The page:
By Christine Graf
Matt Snyder is proud to call himself a second generation broom maker.
His grandparents, George and Ann Snyder, started making brooms in the 1970s after purchasing several pieces of 19th century broom-making equipment at an auction. Matt began working in their broom shop, Snyder’s Brooms, when he was 8 and also traveled with them to arts and crafts fairs where they sold their products.
“I love the brooms and started collecting them when I was adult,” said 34-year-old Snyder. “As soon as I started to see my grandparents get older, I realized that when they stop doing this, that Snyder’s Brooms will no longer exist. I can’t let that happen. I’m doing this to keep it going.”
For that reason, at the height of the COVID-19 pandemic when much of the world was shut down, Snyder decided the timing was perfect to establish Snyder’s Handmade Brooms of Saratoga. He started making brooms out of his home and sold them at the Farmer’s Market.
“It was a hit. I ended up selling about 300 brooms last year, and it just started to expand. It went full tilt from there,” said Snyder who works full-time in sales.
“The demand is there because it’s something you can’t get anywhere else in the world. There are some broom makers out there, but they don’t make brooms like we make. The dyed broom corn and the braiding makes them unique. They are functional pieces of art and will last a lifetime.
“I have a broom that I use in the shop that my grandfather made in 2003. They sweep better than any broom you will ever get in the store. They aren’t synthetic and are made just like the old timers made them. They are definitely lost pieces of history.”
Snyder’s brooms are decorative, functional and handmade using antique equipment that was given to him by his grandparents. Handles are hand turned on a lathe and vary in design and intricacy. One of his most unique brooms—the Snyder’s Flyer—was inspired by the Nimbus 2000 from the Harry Potter movie series.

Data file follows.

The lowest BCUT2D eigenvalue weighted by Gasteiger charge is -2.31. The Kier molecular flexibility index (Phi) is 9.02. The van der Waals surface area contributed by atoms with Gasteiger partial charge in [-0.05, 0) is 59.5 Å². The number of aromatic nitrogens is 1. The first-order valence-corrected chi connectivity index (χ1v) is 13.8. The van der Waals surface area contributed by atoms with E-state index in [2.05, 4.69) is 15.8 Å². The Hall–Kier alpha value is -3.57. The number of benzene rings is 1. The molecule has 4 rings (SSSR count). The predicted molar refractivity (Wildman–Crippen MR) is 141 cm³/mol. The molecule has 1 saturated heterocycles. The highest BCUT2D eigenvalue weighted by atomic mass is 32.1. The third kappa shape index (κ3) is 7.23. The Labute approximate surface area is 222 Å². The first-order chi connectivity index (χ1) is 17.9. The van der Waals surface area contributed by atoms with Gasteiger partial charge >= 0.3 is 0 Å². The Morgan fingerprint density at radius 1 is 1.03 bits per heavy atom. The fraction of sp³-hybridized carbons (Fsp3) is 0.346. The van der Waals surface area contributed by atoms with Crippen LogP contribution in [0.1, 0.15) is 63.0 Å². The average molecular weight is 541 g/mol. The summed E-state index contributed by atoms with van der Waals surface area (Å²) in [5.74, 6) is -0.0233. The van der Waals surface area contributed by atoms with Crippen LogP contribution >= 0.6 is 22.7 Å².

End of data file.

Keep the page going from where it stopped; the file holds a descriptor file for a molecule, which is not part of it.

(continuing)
On average, Snyder’s brooms range in price from $40 to $150 and take up to three hours to make. He signs all of his broom handles just as his grandfather had always done.
Snyder spent the winter building up his stock of brooms and also started making handmade wooden dust pans. He will sell his products again this year at the farmer’s market and is willing to ship brooms to out of town customers.
He promotes his business through Facebook and Instagram but hopes to have a website up and running in the near future. His dream is to open an “old school storefront” in downtown Saratoga, where people can buy brooms and watch them be made.
“There’s not a ton of money in it when you think of the time that goes into making them. You’re building something on machinery from the 1800s. It’s hard work,” he said. “I don’t do it for the money, and I definitely don’t do it for the exposure. I do it to keep the brooms alive.”